Beeswax Batik Drawing

Batik beeswax drawing is an ancient technique used to create patterns and motifs on dyed fabric…


As part of Kilomet109’s most recent collections, Phiêu and Miên, we collaborated with artisans from the Blue H’mong community in rural Hoà Bình, Vietnam. We worked together to design batik motifs for our linen, cotton, and silk fabrics. Normally, Blue H’mong artisans apply this technique to their own textiles, creating traditional patterns that are typically highly symbolic and reflect their daily lives . For Phiêu, however, Kilomet109 designed new patterns that create the basis for many of the pieces in our collection.  


Reversible polka-dot tank-top made using batik process and indigo dye

Stripe dress from Kilomet109’s Phiêu collection using batik line drawing technique

How the process works: To draw batik designs we first melt the beeswax in an iron bowl over a coal fire. Secondly, a special copper tipped bamboo pen is dipped in the melted wax, much like dipping a feather pen in an inkwell, and then used to draw directly onto the fabric. Finally, after soaking the fabric in an indigo vat multiple times, we boil it to make the beeswax peel off. As a result of this process the dye resistant beeswax drawing retains the original fabric color.

A batik pen is dipped in a cup of melted beeswax that’s resting on hot coals in preparation for drawing on the fabric.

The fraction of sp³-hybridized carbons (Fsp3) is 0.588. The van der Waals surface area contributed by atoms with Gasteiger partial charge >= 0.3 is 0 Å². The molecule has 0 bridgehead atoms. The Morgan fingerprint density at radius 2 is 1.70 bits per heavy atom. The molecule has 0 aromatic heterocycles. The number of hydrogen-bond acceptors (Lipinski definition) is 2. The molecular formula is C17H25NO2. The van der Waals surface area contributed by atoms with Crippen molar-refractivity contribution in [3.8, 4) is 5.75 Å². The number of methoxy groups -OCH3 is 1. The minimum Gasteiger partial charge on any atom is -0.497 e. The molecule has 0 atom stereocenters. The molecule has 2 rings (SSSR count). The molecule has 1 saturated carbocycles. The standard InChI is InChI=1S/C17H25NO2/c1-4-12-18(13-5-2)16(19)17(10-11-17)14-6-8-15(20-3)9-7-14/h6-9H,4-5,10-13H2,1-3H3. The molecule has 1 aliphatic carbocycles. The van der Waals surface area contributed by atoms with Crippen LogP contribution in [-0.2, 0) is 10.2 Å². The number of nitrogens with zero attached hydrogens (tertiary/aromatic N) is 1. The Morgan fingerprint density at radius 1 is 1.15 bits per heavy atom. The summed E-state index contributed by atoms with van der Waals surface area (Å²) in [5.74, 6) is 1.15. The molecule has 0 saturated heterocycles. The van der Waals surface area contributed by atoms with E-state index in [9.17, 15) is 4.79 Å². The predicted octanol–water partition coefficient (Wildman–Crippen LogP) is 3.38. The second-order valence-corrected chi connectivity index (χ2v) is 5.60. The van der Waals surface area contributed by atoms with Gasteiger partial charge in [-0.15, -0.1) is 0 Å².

The batik pen is then used to draw on the cotton or hemp fabric. The beeswax lines will remain white after the indigo dyeing process to create the drawing effect.

More importantly, we thought this change in approach would help to push the artistic boundaries of what a single tool could produce.

 During a textile research trip in 2016, Kilomet109 head designer, Thao Vu, noticed that the Blue H’mong artisans were using multiple batik pens and stamps to create their traditional patters. This made the drawing both time consuming and overly redundant for the artisans. The resulting designs were pretty, but felt overly conventional.  

After finishing her research, Thao sketched three new patterns (cheque, lines, and polka dots) and sent them to the Blue H’mong artisans to execute. Thao asked the women to try using one pen type, instead of many, to create the different line and polka dot sizes in her designs. The thinking was that this change in approach would help to push the artistic boundaries of what a single tool could produce. The stripe dress and batik double tunic dress are wonderful examples of this effort.

We couldn’t be more pleased with the modern geometric patterns that resulted from this process. The batik motifs have quickly become some of the most sought after pieces from our Phiêu collection.

Nùng An artisans in Cao Bằng province work with Kilomet109 to plant and harvest indigo plants on land their ancestors have been tilling for centuries